How many of us would admit to taking our phone to bed and scrolling through Facebook/Insta/Twitter before falling asleep? For lots of people, young and old, it’s now the norm to sleep with a mobile phone in our bedroom12.
Polls have shown that browsing social media is now one of the most common pre-sleep activities, between going to bed and falling sleep. While it might feel relaxing to lie in bed and check a newsfeed, the reality is that this constant connectivity can have major negative effects on our sleep.
In 2012, only 5% of adults were using social media; this had shot up to nearly 70% at the last count (2018) and it is even higher in younger adults, at 90%3.
There’s also been huge increases in how long we spend on social media: amongst 16-64 year olds, average time spent has been creeping up, from 90 minutes per day in 2012, to now being about two and a half hours per day4. This equates to around 1/6th of our waking hours!
So what happens when staying connected continues into bedtime? Read on to see how your bedtime social media habits might be stopping you from getting a good night’s sleep.
It’s well-established that looking at phone screens can impact sleep. Mobiles emit mostly blue light, and these wavelengths are particularly good at keeping us productive and focussed, so perfectly suited for daytime phone usage.
At night-time, however, this is not ideal. At its simplest, exposure to light tells us to be awake, so looking at a bright light from a phone just before bed is telling your body it is still time to be awake and not sleep time.
In the hours leading up to bedtime, as natural light levels decrease, our brains start to produce a hormone called melatonin, which causes our alertness to begin to dip. It signals to our bodies to wind down and prepare for sleep.
The blue light emitted by mobile phones affects your melatonin levels more than any other wavelength does. It signals to your brain that it is daylight, melatonin production is suppressed and sleep becomes delayed5.
Without melatonin signalling to us that we are sleepy, we remain awake and alert, in a state of ‘cognitive arousal’.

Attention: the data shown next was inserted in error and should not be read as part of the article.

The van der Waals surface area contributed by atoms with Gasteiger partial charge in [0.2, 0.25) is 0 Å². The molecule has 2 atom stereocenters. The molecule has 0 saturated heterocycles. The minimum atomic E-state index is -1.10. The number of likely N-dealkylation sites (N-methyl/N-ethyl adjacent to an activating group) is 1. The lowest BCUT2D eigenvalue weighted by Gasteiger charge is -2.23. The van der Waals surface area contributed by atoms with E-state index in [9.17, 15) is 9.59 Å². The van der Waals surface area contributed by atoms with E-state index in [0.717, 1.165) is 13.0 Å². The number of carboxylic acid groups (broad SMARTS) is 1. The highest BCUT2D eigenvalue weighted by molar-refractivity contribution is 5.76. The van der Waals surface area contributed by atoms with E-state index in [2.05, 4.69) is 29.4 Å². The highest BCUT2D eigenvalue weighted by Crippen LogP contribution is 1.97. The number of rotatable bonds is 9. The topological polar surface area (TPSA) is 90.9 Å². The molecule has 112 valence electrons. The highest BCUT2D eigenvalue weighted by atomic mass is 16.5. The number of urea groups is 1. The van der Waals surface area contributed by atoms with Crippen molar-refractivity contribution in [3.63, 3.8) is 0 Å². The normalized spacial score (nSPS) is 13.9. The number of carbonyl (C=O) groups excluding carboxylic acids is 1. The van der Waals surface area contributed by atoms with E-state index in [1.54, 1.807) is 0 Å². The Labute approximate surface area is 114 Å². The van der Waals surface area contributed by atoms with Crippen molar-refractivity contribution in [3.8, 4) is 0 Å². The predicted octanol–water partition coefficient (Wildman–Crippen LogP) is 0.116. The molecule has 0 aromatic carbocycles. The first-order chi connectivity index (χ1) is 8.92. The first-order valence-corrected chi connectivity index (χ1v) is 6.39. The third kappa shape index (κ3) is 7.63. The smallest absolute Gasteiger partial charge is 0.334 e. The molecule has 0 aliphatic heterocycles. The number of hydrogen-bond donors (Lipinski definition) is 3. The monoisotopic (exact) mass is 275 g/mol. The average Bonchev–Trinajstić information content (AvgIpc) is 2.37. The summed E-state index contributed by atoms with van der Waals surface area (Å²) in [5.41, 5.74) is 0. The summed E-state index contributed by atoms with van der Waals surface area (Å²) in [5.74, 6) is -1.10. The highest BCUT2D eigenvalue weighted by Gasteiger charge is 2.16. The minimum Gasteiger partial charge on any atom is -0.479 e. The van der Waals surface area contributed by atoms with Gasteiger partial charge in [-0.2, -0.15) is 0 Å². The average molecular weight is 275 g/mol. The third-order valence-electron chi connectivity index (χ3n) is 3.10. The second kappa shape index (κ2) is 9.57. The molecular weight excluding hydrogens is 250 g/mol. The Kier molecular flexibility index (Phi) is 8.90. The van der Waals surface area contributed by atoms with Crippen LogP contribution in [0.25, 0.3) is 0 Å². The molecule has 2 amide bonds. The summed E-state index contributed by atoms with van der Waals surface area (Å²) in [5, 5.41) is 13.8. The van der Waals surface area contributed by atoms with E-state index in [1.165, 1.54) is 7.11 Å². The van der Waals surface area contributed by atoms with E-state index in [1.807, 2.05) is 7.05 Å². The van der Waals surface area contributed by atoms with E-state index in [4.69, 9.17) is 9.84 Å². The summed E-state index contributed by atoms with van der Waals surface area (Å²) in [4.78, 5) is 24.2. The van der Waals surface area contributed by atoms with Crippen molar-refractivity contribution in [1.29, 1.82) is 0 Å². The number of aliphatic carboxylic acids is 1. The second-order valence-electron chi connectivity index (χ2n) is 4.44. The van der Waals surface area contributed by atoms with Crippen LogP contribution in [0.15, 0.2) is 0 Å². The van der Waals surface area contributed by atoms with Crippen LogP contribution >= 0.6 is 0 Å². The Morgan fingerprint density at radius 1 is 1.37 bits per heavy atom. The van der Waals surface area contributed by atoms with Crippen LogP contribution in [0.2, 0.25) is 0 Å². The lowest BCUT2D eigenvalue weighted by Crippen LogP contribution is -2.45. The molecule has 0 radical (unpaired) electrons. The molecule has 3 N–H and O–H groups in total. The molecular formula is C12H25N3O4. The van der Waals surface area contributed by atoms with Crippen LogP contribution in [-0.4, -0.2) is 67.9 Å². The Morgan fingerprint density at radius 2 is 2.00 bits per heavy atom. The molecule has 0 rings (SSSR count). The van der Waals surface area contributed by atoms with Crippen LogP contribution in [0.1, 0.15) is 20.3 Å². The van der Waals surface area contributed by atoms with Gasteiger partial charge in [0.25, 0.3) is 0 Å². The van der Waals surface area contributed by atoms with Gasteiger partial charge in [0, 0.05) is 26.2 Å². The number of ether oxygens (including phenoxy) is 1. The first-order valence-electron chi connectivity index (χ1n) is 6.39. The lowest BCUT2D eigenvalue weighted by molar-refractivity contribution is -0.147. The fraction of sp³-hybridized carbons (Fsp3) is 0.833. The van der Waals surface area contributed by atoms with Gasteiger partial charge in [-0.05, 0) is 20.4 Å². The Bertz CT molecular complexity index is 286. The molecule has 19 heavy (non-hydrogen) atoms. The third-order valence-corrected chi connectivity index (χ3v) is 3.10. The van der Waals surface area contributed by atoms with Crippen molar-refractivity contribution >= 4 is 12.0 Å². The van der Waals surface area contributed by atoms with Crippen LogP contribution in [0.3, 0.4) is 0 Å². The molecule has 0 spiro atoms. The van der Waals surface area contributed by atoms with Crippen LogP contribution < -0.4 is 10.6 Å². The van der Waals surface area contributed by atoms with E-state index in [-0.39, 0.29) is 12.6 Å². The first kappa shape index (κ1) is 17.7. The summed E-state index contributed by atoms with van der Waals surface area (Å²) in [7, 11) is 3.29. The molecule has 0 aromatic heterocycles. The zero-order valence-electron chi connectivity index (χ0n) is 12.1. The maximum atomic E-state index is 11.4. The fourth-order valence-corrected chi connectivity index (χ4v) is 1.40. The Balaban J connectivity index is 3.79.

We can work with you to find the root cause of your sleep problems and help you to improve your sleep.
When you go to bed, your brain is preparing for sleep, but by looking at social media, you are providing endless stimulation, signalling to your brain and body to remain active and keep engaged.
It’s not simply the fact that you’re looking at social media which keeps you awake, the type of content has a big impact too.
How it affects you emotionally (for example, after viewing a sad video), socially (a group chat on WhatsApp) and cognitively (reading content that gets you thinking) are all very important in determining the knock-on effects it has on sleep67.
Passively scrolling through a newsfeed before turning off has less repercussions on your sleep than engaging in, for example, a heated debate on a subject you’re passionate about.
Similarly, photo-sharing platforms (generally more passive participation) will have less impact on sleep than those which actively engage their users to respond, such as messaging sites8.
This comes down to how much involvement the interaction calls for. Looking at photos can be done quite serenely. Debating global politics is going to call for a more involved interaction.
The take home from this is that if you must use social media before bed, try to avoid areas that will stimulate you and demand high levels of engagement.
How many times have you thought you’d just quickly check your social media account before going to sleep, only to find yourself falling down a rabbit hole of entertaining videos, photos, funny comments, chatting with friends, reading newsfeeds…? And just like that, an hour or even two have passed.
When we finally put down our phones, it also takes us longer to fall asleep, the quality of sleep is reduced and you wake up feeling sleepy and unrefreshed9.
Your bedtime has been displaced and additionally, you’ve lost some valuable sleep time, so your sleep duration will generally be shorter. Sleep displacement by social media is well-recognised amongst adolescents, and recent studies are beginning to show similar effects across adult age groups, too.
For people still in education, who have early start times, this is a particularly bad combination. For adults, this often leads to later wake-up times and has a knock-on effect on time available to complete tasks over the coming day58.
A study from 2012 found that young people spend 54% of their internet time on social media10. In teenagers, the fear of missing out (FOMO) and social disapproval are driving forces in the use of social media at night time. If you’re not connected, then you’re missing out; everybody else is online, so why are you not?9.
Studies are starting to show similar results in adults; FOMO is definitely not unique to teenagers8.
Sadly, FOMO can feel like a no-win situation: you log off, but feel guilty because you’re no longer responding immediately, you can lose sleep worrying about what you’re missing and what people will think of you for not being available.
Or, you stay online and your sleep is compromised, you’re setting yourself up for anxiety, poor focus and increased risk of depression.